With the advent of the Fall school term, lecture series are once again starting up. The University of Washington’s upcoming lectures will be held on October 21, 28 and on November 4, all Wednesdays, at 6:00 PM in Architecture Hall 147 at the University of Washington and are free and open to the public. Continuing education and IDP credits are available for attendance. For more details on lectures and events at UW, go to http://arch.be.washington.edu/.
October 21, 6:00pm, Architecture Hall 147
Vincent James | VJAA, Minneapolis
Surreptitious Urbanisms – The Emergence of the Global Elevated City
Kinetic Commons, Image courtesy VJAA
Vincent James, FAIA, practiced independently and with firms in Minneapolis and New York before founding VJAA in 1995. Vincent was appointed Adjunct Professor at Harvard University’s Graduate School of Design, where he taught from 2000-2006. He was the Favrot Visiting Chair in Architecture at Tulane University in 1998 and 1999 and was recently the John G. Williams Distinguished Professor at the University of Arkansas, the Morgenstern Chair and Visiting Professor at IIT and a visiting professor at MIT. Vincent James is currently Cass Gilbert Professor in Practice at the University of Minnesota School of Architecture. He received his Master of Architecture from the University of Wisconsin.
October 28, 6:00pm, Architecture Hall 147
Barry Onouye Endowed Lecture
Maurya McClintock | MFC, San Francisco
Building Enclosure – an Architectural Design/Technical Specialty
Maurya is a multi-faceted building designer, bridging the domains of structural, mechanical and façade engineer on 4 continents. After 15 years with Arup, in 2009 Maurya started her own business providing façade design/engineering and related sustainability consulting to Architects, designers and related industry professionals. Through her years of project experience Maurya has fine-tuned a ‘Holistic-Façade Design and Integrated, Low-energy Building Design’ methodology, using performance simulation to influence early design decision and gained extensive experience in the nuances of its application on a variety of building types.
November 4, 6:00pm, Architecture Hall 147
Sponsored by the College of the Built Environment in collaboration with the Henry Art Gallery.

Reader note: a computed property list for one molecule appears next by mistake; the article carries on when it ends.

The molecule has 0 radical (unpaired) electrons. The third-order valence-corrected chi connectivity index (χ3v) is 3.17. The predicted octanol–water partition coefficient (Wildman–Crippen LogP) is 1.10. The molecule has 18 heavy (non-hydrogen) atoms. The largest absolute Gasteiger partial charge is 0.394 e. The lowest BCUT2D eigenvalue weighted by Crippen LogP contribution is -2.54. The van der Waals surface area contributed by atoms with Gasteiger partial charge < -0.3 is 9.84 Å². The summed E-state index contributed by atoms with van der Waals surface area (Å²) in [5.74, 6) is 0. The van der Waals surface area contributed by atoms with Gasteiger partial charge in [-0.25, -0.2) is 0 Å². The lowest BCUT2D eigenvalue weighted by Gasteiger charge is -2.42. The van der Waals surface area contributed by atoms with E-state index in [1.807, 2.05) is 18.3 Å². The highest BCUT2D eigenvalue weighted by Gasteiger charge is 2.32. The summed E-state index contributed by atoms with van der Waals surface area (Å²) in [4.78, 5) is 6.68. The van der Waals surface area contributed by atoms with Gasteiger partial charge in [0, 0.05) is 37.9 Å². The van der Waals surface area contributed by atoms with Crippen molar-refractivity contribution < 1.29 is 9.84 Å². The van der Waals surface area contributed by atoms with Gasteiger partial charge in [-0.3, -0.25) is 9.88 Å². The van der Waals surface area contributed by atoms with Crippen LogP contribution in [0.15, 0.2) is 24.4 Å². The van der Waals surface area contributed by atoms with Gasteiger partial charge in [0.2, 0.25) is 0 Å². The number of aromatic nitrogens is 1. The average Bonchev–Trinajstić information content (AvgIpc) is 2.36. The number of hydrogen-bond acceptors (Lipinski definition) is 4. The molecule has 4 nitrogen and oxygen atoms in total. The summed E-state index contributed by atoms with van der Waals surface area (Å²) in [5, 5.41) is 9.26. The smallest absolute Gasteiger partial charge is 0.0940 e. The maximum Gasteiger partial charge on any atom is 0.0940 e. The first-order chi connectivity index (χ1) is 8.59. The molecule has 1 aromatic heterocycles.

Keller Easterling | Yale, New Haven
Keller Easterling is an architect and writer. Her most recent book, Extrastatecraft: The Power of Infrastructure Space (Verso, 2014), examines global infrastructure networks as a medium of polity. Another recent book, Subtraction (Sternberg Press, 2014), considers building removal or how to put the development machine into reverse. An ebook essay, The Action is the Form (Strelka Press, 2012) previews some of the arguments in Extrastatecraft. Other books include: Enduring Innocence: Global Architecture and its Political Masquerades (MIT, 2005), which researched familiar spatial products in difficult or hyperbolic political situations around the world, and Organization Space: Landscapes, Highways and Houses in America (MIT, 1999), which applied network theory to a discussion of American infrastructure. Ms. Easterling is also the co-author (with Richard Prelinger) of Call it Home: The House that Private Enterprise Built, a laserdisc/DVD history of US suburbia from 1934-1960. She has published web installations including: “Extrastatecraft”, “Wildcards: a Game of Orgman”, and “Highline: Plotting NYC”. Ms. Easterling’s research and writing was included in the 2014 Venice Biennale, and she has been exhibited at Storefront for Art and Architecture in New York, the Rotterdam Biennale, and the Architectural League in New York. Ms. Easterling has lectured and published widely in the United States and abroad. Ms. Easterling taught at Columbia before coming to Yale.
The University of Oregon Department of Architecture Lecture Series will present a lecture that may be of particular interest to our members:
Luis Hoyos: “Preservation of Historic Buildings”
California Polytechnic State University, Pomona CA
Luis Hoyos is an architect and Professor of Architecture at the California State Polytechnic University in Pomona, where he teaches historic preservation and urban design. He serves on the Board of the National Trust for Historic Preservation and as a member of the Landmarks Committee of the National Park System Advisory Board. He is national co-chair for the NPS American Latino Scholars Experts Panel, and co-editor of American Latinos and the Making of the United States: A Theme Study (2013). He was member and chair of the California State Historical Resources Commission from 2002-2006 and a member of the Board of Directors and Chair of Preservation Advocacy at the Los Angeles Conservancy. As an architect he has received awards for the design of several historic building rehabilitations, including El Pueblo de Los Angeles, the Point Fermin Lighthouse, the Palmer Hotel and the Cabrillo Beach Bathhouse.
There are two dates and times for this event:
Monday, October 19 at 5:30pm, Lawrence Hall, Room 206, 1190 Franklin Boulevard, Eugene, OR AND
Tuesday, October 20 at 5:30 pm, White Stag Block, Room 150, 70 NW Couch Street, Portland, OR 97209
For more information go to https://architecture.uoregon.edu/.
Carrie Strickland and William Neburka / Works Partnership Architecture: “The Bowstring Trust House.”